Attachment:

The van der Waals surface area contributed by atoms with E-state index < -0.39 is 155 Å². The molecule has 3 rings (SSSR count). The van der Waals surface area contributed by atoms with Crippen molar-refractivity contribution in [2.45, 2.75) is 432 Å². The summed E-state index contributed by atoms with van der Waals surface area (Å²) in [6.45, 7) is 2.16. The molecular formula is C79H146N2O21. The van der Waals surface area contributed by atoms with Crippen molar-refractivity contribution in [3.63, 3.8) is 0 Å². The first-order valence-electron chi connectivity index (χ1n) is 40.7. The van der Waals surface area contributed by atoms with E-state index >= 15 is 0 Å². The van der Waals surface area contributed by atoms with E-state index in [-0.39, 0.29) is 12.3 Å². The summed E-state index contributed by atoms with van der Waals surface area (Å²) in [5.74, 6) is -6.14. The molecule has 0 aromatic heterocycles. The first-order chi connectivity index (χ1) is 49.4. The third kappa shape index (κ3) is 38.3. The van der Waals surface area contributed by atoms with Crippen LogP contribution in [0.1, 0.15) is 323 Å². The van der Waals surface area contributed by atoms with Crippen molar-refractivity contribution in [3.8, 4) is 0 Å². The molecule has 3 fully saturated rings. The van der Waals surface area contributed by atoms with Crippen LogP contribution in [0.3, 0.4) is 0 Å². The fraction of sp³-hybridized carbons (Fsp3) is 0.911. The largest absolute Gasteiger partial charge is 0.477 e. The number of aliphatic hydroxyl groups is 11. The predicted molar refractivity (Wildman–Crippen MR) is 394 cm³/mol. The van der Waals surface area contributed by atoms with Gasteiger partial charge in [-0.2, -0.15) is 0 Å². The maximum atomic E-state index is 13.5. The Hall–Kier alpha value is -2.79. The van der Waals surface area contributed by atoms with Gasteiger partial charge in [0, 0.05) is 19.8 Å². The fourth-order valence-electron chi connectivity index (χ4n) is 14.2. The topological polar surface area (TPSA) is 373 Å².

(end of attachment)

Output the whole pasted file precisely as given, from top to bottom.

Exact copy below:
The van der Waals surface area contributed by atoms with E-state index < -0.39 is 155 Å². The molecule has 3 rings (SSSR count). The van der Waals surface area contributed by atoms with Crippen molar-refractivity contribution in [2.45, 2.75) is 432 Å². The summed E-state index contributed by atoms with van der Waals surface area (Å²) in [6.45, 7) is 2.16. The molecular formula is C79H146N2O21. The van der Waals surface area contributed by atoms with Crippen molar-refractivity contribution in [3.63, 3.8) is 0 Å². The first-order valence-electron chi connectivity index (χ1n) is 40.7. The van der Waals surface area contributed by atoms with E-state index >= 15 is 0 Å². The van der Waals surface area contributed by atoms with E-state index in [-0.39, 0.29) is 12.3 Å². The summed E-state index contributed by atoms with van der Waals surface area (Å²) in [5.74, 6) is -6.14. The molecule has 0 aromatic heterocycles. The first-order chi connectivity index (χ1) is 49.4. The third kappa shape index (κ3) is 38.3. The van der Waals surface area contributed by atoms with Crippen LogP contribution in [0.1, 0.15) is 323 Å². The van der Waals surface area contributed by atoms with Crippen molar-refractivity contribution in [3.8, 4) is 0 Å². The molecule has 3 fully saturated rings. The van der Waals surface area contributed by atoms with Crippen LogP contribution in [0.3, 0.4) is 0 Å². The fraction of sp³-hybridized carbons (Fsp3) is 0.911. The largest absolute Gasteiger partial charge is 0.477 e. The number of aliphatic hydroxyl groups is 11. The predicted molar refractivity (Wildman–Crippen MR) is 394 cm³/mol. The van der Waals surface area contributed by atoms with Gasteiger partial charge in [-0.2, -0.15) is 0 Å². The maximum atomic E-state index is 13.5. The Hall–Kier alpha value is -2.79. The van der Waals surface area contributed by atoms with Gasteiger partial charge in [0, 0.05) is 19.8 Å². The fourth-order valence-electron chi connectivity index (χ4n) is 14.2. The topological polar surface area (TPSA) is 373 Å².